Converting 2 separate existing Oses into a multi-boot with PINN

Converting 2 separate existing Oses into a multi-boot with PINN

Have you bought an HDD for your Raspberry Pi recently and want to transfer all your separate OSes to the HDD? With this tutorial, you will be able to transfer almost any OS into a multi-boot. Furthermore, you can also boot your Raspberry Pi from a Micro SD card, but the filesystem is on the HDD. Basically what this means is that the boot partitions will be stored on a Micro SD card and that the root partitions will be stored on the HDD. In this tutorial, we will be converting 1 Raspbian and 1 RetroPie Micro SD card into a multi-boot. If you want to do more OSes you can but keep in mind that you will need a large USB drive (64 GB). You will be able to install other OSes as long as you choose to add project spaces which you can later replace with compatible OSes.

Things needed:

  • A large USB drive or HDD or Micro SD card
  • Another USB drive for storing your OSes
  • SD cards containing existing OSes
  • Raspberry Pi
  • USB Micro SD card reader
  • A computer running Linux (It is possible to do this on a Raspberry Pi)

Backing up existing OSes:

Raspbian:

  1. Open Terminal
  2. Create a folder name /os/Raspbian using this command
    mkdir -p ~/os/Raspbian
  3. Insert your Micro SD Card that has your customized Raspbian OS into the USB reader. Plug the USB Reader into your computer.
  4. You need to know where your Micro SD card is located. It should be something like /dev/sda1 or /dev/sdb. You can find the mount point by using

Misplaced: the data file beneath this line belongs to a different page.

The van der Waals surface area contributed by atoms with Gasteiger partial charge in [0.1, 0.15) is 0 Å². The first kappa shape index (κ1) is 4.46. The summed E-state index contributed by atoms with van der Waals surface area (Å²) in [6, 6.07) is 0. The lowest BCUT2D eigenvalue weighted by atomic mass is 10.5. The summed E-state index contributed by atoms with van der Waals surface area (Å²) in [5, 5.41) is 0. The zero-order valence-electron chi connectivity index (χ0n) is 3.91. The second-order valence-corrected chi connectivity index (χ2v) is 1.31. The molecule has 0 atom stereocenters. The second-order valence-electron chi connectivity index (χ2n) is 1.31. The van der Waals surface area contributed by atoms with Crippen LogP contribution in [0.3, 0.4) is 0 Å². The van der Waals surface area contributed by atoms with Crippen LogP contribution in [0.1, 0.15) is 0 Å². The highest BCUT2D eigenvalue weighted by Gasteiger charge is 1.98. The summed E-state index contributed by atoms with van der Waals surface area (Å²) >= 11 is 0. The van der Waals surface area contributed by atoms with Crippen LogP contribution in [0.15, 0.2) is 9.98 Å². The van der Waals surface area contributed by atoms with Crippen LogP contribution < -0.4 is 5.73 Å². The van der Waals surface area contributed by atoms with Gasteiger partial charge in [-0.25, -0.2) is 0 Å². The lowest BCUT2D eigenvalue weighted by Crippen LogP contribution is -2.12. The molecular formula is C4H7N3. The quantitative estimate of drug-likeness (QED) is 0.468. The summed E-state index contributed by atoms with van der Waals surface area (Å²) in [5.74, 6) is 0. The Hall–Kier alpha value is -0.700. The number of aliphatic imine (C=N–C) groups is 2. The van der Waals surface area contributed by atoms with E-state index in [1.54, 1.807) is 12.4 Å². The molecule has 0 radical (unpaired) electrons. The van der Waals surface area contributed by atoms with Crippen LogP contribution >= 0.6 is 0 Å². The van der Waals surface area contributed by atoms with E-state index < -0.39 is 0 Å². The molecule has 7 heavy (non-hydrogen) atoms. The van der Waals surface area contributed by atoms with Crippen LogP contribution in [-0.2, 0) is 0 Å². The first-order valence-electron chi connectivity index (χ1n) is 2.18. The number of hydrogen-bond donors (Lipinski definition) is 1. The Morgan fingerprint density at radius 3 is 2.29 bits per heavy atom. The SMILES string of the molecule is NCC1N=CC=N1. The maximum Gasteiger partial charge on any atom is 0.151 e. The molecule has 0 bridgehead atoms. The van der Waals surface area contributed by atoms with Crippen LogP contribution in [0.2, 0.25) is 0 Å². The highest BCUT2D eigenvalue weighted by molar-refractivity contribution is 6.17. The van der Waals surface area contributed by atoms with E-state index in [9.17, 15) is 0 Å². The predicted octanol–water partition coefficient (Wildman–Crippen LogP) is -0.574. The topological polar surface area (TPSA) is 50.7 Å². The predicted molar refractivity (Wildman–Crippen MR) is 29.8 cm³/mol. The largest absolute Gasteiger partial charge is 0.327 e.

df -h
  5. In this tutorial, we will be using /dev/sda1 and /dev/sda2 as our mount points. Make sure to change everything with /dev/sda1 or /dev/sda2 to whatever you mounted drive is. We have two mount points as the Micro SD Card will have two partitions on it. (Boot and root partitions)
  6. sudo mkdir /media/<username>/boot
  7. sudo mkdir /media/<username>/root
  8. sudo mount /dev/sdb1 /media/<username>/boot
  9. sudo mount /dev/sdb2 /media/<username>/root
  10. We will now take a copy of our SD card.
  11. cd /media/<username>/boot
  12. sudo apt-get install bsdtar -y
  13. sudo bsdtar --numeric-owner --format gnutar -cpvf ~/os/Raspbian/boot.tar . 
  14. Make sure to copy the last . after boot.tar!
  15. cd /media/<username>/root
  16. sudo bsdtar --numeric-owner --format gnutar --one-file-system -cpf ~/os/Raspbian/root.tar . 
  17. Make sure to copy the last . after root.tar!
  18. xz -9 -e boot.tar For this following command, please do not use -9 if you are using a Raspberry Pi or low powered system. Use: xz -e boot.tar
  19. xz -9 -e root.tar For this following command, please do not use -9 if you are using a Raspberry Pi or low powered system. Use: xz -e root.tar
  20. You should now have 2 files in /os/Raspbian called boot.tar.xz and root.tar
  21. The next commands are needed to work out how much space is taken up.
  22. sudo du -BK -s /media/<username>/boot | cut -d"K" -f1 >boot.size
  23. sudo du -BK -s /media/<username>/root | cut -d"K" -f1 >root.size
  24. Unmount the card: umount /media/<username>boot
  25. umount /media/<username>root

RetroPie:

  1. Open Terminal:
    mkdir -p ~/os/Retropie2
  2. Insert your Micro SD Card that has your customized Raspbian OS into the USB reader. Plug the USB Reader into your computer.
  3. You need to know where your Micro SD card is located. It should be something like /dev/sda1 or /dev/sdb. You can find the mount point by using
    df -h
  4. In this tutorial, we will be using /dev/sda1 and /dev/sda2 as our mount points. Make sure to change everything with /dev/sda1 or /dev/sda2 to whatever you mounted drive is. We have two mount points as the Micro SD Card will have two partitions on it. (Boot and root partitions)
  5. cd /media/<username>/boot
  6. sudo apt-get install bsdtar -y
  7. sudo bsdtar --numeric-owner --format gnutar -cpvf ~/os/Retropie2/boot.tar . 
  8. cd /media/<username>/root
  9. sudo bsdtar --numeric-owner --format gnutar --one-file-system -cpf ~/os/Retropie2/root.tar .